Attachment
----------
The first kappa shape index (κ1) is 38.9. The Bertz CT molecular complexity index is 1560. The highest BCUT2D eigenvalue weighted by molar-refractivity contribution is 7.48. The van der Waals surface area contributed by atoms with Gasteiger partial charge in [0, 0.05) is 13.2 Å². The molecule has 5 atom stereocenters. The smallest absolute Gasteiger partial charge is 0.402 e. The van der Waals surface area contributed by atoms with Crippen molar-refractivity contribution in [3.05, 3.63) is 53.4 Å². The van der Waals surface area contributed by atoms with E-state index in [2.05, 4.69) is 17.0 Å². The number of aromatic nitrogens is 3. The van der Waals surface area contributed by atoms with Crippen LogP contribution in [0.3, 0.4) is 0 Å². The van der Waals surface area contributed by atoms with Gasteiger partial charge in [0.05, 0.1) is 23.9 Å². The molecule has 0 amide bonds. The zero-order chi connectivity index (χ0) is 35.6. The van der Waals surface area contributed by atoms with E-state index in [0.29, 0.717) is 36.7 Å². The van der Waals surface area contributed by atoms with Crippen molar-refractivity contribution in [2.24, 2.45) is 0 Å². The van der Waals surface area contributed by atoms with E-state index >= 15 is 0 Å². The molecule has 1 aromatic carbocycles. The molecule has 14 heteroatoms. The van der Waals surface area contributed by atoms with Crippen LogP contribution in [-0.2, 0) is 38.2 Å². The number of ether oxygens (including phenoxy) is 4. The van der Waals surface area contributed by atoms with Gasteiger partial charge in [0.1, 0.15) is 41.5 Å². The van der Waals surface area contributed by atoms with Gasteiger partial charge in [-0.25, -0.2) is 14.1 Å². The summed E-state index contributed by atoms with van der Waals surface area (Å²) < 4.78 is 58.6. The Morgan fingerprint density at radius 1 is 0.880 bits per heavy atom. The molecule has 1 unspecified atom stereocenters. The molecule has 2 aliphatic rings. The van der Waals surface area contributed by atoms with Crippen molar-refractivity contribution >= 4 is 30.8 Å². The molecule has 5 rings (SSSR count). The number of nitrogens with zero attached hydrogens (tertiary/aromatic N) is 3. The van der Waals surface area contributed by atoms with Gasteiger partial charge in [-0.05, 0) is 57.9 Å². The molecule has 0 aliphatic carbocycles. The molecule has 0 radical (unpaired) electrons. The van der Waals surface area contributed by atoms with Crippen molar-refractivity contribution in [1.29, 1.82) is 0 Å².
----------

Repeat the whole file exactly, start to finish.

The first kappa shape index (κ1) is 38.9. The Bertz CT molecular complexity index is 1560. The highest BCUT2D eigenvalue weighted by molar-refractivity contribution is 7.48. The van der Waals surface area contributed by atoms with Gasteiger partial charge in [0, 0.05) is 13.2 Å². The molecule has 5 atom stereocenters. The smallest absolute Gasteiger partial charge is 0.402 e. The van der Waals surface area contributed by atoms with Crippen molar-refractivity contribution in [3.05, 3.63) is 53.4 Å². The van der Waals surface area contributed by atoms with E-state index in [2.05, 4.69) is 17.0 Å². The number of aromatic nitrogens is 3. The van der Waals surface area contributed by atoms with Crippen LogP contribution in [0.3, 0.4) is 0 Å². The van der Waals surface area contributed by atoms with Gasteiger partial charge in [0.05, 0.1) is 23.9 Å². The molecule has 0 amide bonds. The zero-order chi connectivity index (χ0) is 35.6. The van der Waals surface area contributed by atoms with E-state index in [0.29, 0.717) is 36.7 Å². The van der Waals surface area contributed by atoms with Crippen molar-refractivity contribution in [2.24, 2.45) is 0 Å². The van der Waals surface area contributed by atoms with E-state index >= 15 is 0 Å². The molecule has 1 aromatic carbocycles. The molecule has 14 heteroatoms. The van der Waals surface area contributed by atoms with Crippen LogP contribution in [-0.2, 0) is 38.2 Å². The number of ether oxygens (including phenoxy) is 4. The van der Waals surface area contributed by atoms with Gasteiger partial charge in [0.1, 0.15) is 41.5 Å². The van der Waals surface area contributed by atoms with Gasteiger partial charge in [-0.25, -0.2) is 14.1 Å². The summed E-state index contributed by atoms with van der Waals surface area (Å²) < 4.78 is 58.6. The Morgan fingerprint density at radius 1 is 0.880 bits per heavy atom. The molecule has 1 unspecified atom stereocenters. The molecule has 2 aliphatic rings. The van der Waals surface area contributed by atoms with Crippen molar-refractivity contribution >= 4 is 30.8 Å². The molecule has 5 rings (SSSR count). The number of nitrogens with zero attached hydrogens (tertiary/aromatic N) is 3. The van der Waals surface area contributed by atoms with Gasteiger partial charge in [-0.05, 0) is 57.9 Å². The molecule has 0 aliphatic carbocycles. The molecule has 0 radical (unpaired) electrons. The van der Waals surface area contributed by atoms with Crippen molar-refractivity contribution in [1.29, 1.82) is 0 Å².